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It takes a village to raise a movement


CHATHAM–Carol Hegeman, the town’s representative to the county’s Office for the Aging, reported to the Town Board last week about the village movement, which aims to enable seniors to stay in their own homes and communities as they age.

She told the board that only six people came to a meeting June 5 at the North Chatham library to start a discussion on developing a village movement program in the town. Ms. Hegeman called the low turnout for the initial meeting “quite discouraging.” She said more people would be needed to start a local program.

There are 55 Village Movement programs under development around the state, including one in Rhinebeck in Dutchess County. Ms. Hegeman described the movement as “a geographically defined, self-governed, grassroots, volunteer-based organization” that helps seniors stay in their homes.

She told the board at the June 15 town meeting that the group plans to meet again and will start looking into some important questions, like whether or not there are enough local volunteers to work on the steering committee. She also said they would look into the geographic scope of the effort–with possibly all of Northern Columbia County being part of the program with a “hub” in Chatham. She stressed that looking at how the program works in other rural communities would be important.

Ms. Hegeman said that that it takes a seven-year planning process to get a local movement started. She and co-planner Karen McGraw have created a PowerPoint presentation on the movement. She also said there is helpful information at www.vtvnetwork.org.

“To me the biggest issue is that we’re rural,” said Councilwoman Landra Haber, who had attended the meeting in North Chatham.

Ms. Hegeman said another issue for rural seniors is a shortage of home health aides, who are not reimbursed for their mileage. She said it’s hard for aides to see several seniors in one day in rural areas, in contrast to a city like Hudson, where people live close together.

She also reported on the current programs for seniors throughout the county, which include coupons for low-income seniors to buy discounted food at most local farmers’ markets and free van rides for non-medical reasons. She said that seniors can call 518 828-4258 for more information on those programs.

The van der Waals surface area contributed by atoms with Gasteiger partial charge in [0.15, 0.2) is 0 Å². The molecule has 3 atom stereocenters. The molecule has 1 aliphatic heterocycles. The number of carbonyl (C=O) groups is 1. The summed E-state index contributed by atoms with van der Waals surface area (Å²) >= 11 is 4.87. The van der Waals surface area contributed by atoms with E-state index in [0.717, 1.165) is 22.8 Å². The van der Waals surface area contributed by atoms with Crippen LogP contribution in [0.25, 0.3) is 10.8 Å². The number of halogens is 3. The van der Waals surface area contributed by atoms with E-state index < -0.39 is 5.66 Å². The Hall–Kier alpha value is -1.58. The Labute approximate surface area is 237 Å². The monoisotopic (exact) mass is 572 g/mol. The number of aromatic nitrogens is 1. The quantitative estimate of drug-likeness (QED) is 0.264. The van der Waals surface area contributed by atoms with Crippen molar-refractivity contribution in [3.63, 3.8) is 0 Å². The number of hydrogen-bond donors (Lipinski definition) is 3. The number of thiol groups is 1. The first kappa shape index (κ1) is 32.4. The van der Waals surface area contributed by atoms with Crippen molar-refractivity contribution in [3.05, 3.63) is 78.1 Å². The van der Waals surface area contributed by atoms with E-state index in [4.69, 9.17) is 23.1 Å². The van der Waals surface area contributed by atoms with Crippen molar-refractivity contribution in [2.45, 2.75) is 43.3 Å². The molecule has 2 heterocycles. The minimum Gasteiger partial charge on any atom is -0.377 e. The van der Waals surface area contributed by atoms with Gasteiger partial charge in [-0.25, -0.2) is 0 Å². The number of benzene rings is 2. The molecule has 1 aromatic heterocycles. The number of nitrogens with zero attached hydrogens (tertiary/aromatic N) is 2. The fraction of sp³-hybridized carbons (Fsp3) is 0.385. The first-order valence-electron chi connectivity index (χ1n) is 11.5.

The county Department of Social Services is hosting free sessions on enrolling in Medicare starting this month. Information is available at 518 828-9411.

The Town Board’s June 15 meeting also included a long discussion about compliance with the Americans with Disabilities Act (ADA) at the Tracy Memorial Village Hall. The town rents the top floor of the Tracy from the Village of Chatham for the Town Court and offices for the court clerk and judges. The village has asked for three-year lease agreement and an increase in the rent from $1,500 to $1,650, according to Supervisor Maria Lull. She said she and Town Justice James Borgia-Forster met with Village Mayor Tom Curran and Village Justice Walt Simonsmeier to talk about the lease. The supervisor said she had asked when the village would make the needed updates so that the building complies with the ADA, “and they really couldn’t say.”

“I’m really concerned,” said Councilman Henry Swartz. “We’re just sinking $1,500 a month rent that we see no return on,” Mr. Swartz said, adding, “They just can’t afford to do what needs to be done.”

The village is moving forward with designs for a new roof on the historic building. Village officials also received bids for a lift several months ago for the building but there was the issue about whether or not that would bring them into compliance with the ADA.

Councilman Bob Balcom said of the Village Board, “They are trying to get the money.” He said that making changes to the building really wasn’t something the town could do. “We’re just the lessee.”

Ms. Haber pointed out that the town cannot just move the court from that space. The town would need to find a large enough room to hold the court and there are court computer systems set up at the Village Hall now.

The town attorney said he would talk to the state Office of Court Administration to see what recourse the town has.

Also at the June 15 meeting:

• The town approved a Park Day fundraiser for the Recreation Committee at Crellin Park from noon to 5 p.m. August 12. The board also discussed signup for camps. Councilman Swartz wanted to know how many children are turned away from the camp, since there are only 100 slots available, and what it would cost the town to add the extra staff to create room for more children

• The KISS document shredding program provided by the County Clerk’s Office and available to local seniors, is again at the Town Hall. Locked bins will in the lobby for the next three weeks and local seniors can drop off sensitive paperwork to be shredded at no charge to the seniors

• The board approved making the New York Rural Water Association’s report on the town-wide Water Protection Plan part of the town’s Comprehensive Plan. Councilman Balcom said that the final draft of the updated plan should be ready for the whole board to review in July.

The next regular board meeting will July 20 at 6 p.m.

To contact reporter Emilia Teasdale email eteasdale@columbiapaper.com

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